Since coming off the disabled list early this month, left-hander Brian Matusz hasn't looked like the pitcher that stormed through the minors two years ago and gave Orioles' fans so much hope for the future.

That optimism has been replaced by a deflating combination of disappointment and consternation, feelings compounded Saturday in the Orioles' 10-5 drubbing by the Cincinnati Reds.

"This is a (24)-year old young man that has had some success in just about everything he's done pitching and finished up pretty good last year and he's had a lot of challenges health-wise this year for the first time in his career," said Orioles manager Buck Showalter. "So I try to keep that in mind. Obviously, it affects you physically, but sometimes mentally. He's strong enough. He'll fight through it and be better as a result of it."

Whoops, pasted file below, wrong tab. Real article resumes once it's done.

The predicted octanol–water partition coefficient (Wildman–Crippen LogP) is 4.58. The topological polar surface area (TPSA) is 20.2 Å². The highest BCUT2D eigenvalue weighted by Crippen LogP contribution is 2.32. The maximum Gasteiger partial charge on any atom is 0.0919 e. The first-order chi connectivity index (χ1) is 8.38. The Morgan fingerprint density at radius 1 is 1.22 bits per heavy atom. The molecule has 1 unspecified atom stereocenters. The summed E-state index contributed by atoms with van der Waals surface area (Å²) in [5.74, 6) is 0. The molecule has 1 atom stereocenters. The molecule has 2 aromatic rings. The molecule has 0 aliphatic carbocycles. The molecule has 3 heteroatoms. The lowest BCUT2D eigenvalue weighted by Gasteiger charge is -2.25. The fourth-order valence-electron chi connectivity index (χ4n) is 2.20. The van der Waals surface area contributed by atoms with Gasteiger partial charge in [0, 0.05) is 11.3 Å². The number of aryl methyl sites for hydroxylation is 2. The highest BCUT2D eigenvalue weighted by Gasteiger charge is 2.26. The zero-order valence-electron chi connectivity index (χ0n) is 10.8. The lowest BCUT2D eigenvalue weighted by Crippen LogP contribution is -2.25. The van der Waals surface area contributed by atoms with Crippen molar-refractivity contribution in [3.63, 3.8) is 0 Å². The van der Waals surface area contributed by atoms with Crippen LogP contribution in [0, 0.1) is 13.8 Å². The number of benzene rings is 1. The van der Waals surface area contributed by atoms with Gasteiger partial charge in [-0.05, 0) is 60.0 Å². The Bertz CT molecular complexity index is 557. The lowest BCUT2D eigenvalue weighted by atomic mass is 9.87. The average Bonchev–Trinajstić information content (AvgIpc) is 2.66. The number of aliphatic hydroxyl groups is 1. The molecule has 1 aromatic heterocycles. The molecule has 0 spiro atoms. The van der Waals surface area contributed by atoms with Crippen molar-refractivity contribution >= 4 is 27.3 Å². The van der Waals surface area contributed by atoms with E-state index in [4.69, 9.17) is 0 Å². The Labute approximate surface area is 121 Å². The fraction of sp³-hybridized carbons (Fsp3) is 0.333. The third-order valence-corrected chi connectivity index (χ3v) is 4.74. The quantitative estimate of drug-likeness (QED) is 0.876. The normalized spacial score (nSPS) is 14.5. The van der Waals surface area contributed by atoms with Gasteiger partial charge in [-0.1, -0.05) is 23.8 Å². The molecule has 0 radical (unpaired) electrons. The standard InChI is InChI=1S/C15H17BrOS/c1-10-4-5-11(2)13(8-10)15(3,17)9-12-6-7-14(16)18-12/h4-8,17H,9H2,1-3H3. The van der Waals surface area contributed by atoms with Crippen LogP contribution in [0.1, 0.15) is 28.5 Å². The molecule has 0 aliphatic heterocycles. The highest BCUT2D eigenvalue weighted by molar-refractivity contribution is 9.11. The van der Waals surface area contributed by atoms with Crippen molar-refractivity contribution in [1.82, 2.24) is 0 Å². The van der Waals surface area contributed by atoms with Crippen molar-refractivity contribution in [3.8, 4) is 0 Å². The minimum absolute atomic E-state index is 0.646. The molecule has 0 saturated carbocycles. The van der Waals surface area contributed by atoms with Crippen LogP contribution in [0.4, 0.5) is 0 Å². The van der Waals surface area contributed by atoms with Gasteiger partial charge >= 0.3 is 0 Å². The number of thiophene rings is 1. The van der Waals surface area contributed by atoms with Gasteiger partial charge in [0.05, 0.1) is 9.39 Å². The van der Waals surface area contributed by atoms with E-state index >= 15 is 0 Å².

With Matusz unable to find consistency Saturday, the Orioles (34-40) returned to a season-worst six games under .500, while the Reds (40-38) won for just the third time in their last eight games.

The announced crowd of 38,976 witnessed a nine-homer night, tying for the second most home runs hit in one game in Camden Yards history. It was the first time this season that opposing teams have homered at least four times in a game. Only one run on Saturday did not come courtesy of the longball.

The Reds homered five times, including three off Matusz, who has now yielded seven in his last 13 1/3 innings. This from a pitcher who allowed just six home runs in 44 2/3 big-league innings as a rookie in 2009.

"It's a matter of being able to make better pitches at better times," said Matusz (1-3). "You can't let the big hitters hurt you and that's what I've done."